There used to be a country in southeastern Europe named Yugoslavia. It was part of the communist eastern bloc, and when that bloc fell, so too did Yugoslavia. Armed conflicts raged across those lands for the decade following. Six states now exist where once was only one, and their history has not been quiet.
The Waiting Room doesn’t need to show us footage of the civil war waged in Bosnia and Herzegovina from 1992 to 1995 to make us understand the shadow it casts over its protagonist. Jasmin (Jasmin Geljo) was a successful actor in Sarajevo when the war broke out, and he and his first wife fled to Toronto. He makes plain his dissatisfaction with his life in Canada. He appears on stage in a Bosnian comedy revue, but his career as a mainstream actor, relegated largely to bit parts as criminals, has stalled, and he works construction to pick up the slack. His first wife lies dying; he has a distant relationship with his second wife; he’s not entirely sure how to relate to his son and daughter.
With The Waiting Room, director Igor Drljača paints a distinctly ambiguous portrait of the immigrant experience. Jasmin’s latest role–in an art installation set during the Bosnian War, as the patriarch of a vacationing family–causes him to consider his place in both his native and adopted cultures. Jasmin has no love for the West, seeing it as weak and lacking in discipline. He expresses no interest in communism, but admires Josip Broz Tito’s leadership qualities. He sees his life in Sarajevo before the war as something of a golden age, and longs to return; he has no capacity to comprehend why his children have no wish to visit Bosnia.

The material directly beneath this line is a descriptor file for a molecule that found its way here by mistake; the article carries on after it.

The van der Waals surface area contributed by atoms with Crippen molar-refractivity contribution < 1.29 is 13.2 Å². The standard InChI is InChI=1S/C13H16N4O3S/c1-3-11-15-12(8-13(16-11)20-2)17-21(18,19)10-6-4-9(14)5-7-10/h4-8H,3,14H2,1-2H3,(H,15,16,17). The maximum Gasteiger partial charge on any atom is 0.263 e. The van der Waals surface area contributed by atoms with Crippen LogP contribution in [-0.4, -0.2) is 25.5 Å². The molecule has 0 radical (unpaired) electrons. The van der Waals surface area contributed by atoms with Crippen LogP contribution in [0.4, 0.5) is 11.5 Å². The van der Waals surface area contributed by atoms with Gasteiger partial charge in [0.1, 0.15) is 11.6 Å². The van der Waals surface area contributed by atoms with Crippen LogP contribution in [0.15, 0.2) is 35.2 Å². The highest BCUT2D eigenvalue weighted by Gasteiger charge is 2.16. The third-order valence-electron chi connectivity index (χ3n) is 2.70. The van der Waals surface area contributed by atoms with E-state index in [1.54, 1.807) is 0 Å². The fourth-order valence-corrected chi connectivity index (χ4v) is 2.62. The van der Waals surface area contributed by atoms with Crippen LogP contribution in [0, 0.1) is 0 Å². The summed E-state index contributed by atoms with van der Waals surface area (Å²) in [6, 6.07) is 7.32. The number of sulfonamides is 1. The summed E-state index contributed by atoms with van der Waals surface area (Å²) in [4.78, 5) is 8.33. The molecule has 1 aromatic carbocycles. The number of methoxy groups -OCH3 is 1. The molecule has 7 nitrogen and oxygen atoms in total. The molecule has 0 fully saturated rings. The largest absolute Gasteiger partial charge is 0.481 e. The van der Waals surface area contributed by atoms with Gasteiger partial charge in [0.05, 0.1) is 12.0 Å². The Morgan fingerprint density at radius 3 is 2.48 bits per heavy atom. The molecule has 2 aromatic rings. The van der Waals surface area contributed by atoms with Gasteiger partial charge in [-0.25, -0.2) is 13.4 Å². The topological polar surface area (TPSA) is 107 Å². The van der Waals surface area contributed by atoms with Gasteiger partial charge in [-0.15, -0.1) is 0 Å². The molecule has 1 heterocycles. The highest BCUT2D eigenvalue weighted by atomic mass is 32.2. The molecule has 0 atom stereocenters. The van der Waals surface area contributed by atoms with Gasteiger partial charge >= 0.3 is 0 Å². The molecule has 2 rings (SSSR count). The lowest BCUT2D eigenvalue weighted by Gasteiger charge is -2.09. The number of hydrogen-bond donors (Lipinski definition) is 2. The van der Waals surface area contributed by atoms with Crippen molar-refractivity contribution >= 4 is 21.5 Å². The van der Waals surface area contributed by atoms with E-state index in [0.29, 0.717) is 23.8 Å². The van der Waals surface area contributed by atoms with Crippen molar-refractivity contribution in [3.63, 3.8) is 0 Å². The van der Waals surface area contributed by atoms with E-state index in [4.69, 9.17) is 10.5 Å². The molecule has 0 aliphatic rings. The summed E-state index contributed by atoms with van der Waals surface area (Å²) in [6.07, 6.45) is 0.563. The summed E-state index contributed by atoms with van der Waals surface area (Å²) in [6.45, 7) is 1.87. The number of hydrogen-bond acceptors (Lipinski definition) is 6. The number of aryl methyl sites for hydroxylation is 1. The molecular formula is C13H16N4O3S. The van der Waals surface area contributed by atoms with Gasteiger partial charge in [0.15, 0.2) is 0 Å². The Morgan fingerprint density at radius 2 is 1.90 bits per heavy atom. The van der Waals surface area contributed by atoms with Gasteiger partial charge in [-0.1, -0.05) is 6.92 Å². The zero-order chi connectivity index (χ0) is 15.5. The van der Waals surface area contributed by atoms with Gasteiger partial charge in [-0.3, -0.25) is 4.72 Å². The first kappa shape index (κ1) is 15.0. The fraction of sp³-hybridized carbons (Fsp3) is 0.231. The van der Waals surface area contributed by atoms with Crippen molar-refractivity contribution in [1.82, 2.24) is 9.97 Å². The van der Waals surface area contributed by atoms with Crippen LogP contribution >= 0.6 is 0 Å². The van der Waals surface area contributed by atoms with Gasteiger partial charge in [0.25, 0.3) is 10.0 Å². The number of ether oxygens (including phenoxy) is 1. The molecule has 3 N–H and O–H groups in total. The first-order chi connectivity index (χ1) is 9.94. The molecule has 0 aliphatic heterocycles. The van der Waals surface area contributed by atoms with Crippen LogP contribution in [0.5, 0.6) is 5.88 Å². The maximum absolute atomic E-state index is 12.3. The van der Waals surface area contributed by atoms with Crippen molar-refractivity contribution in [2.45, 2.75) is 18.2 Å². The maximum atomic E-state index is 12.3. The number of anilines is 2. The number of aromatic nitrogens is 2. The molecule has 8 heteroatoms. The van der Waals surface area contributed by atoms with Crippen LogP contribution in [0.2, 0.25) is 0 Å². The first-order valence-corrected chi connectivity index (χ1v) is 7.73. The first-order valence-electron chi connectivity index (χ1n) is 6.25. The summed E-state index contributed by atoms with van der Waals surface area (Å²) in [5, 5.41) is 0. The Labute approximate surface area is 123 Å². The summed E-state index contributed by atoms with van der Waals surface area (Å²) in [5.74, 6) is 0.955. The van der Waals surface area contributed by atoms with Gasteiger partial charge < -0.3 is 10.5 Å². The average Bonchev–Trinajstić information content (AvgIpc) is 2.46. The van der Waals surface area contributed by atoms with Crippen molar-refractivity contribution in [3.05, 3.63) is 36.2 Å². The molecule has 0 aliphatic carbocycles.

While the film often meanders–it certainly doesn’t seem to have much of a plot–it allows Drljača to paint a distinct, detailed portrait of its subject, a story told in long takes with starkly beautiful cinematography and set to a hypnotic, ambient score. Jasmin is the proverbial “man out of time,” unable to fully settle in his current surroundings, but equally unable to return to an idealized past. His past successes and present regrets often seem more real than his actual life. Actor Jasmin Geljo, who also co-wrote, brings a frank realism and pathos to the lead role that brings the character to life in the viewer’s mind.
With The Waiting Room, Igor Drljača provides a window into the upheaval of the early ’90s and its ongoing cultural hangover. Part of the purpose of art is to allow us to make better sense of our world by allowing us into the worlds of others, and on that count, The Waiting Room is a success.
Tuesday, September 15, 9:30 PM, TIFF Bell Lightbox
Thursday, September 17, 4:30 PM, AGO Jackman Hall
Ticket information can be found at the TIFF website.
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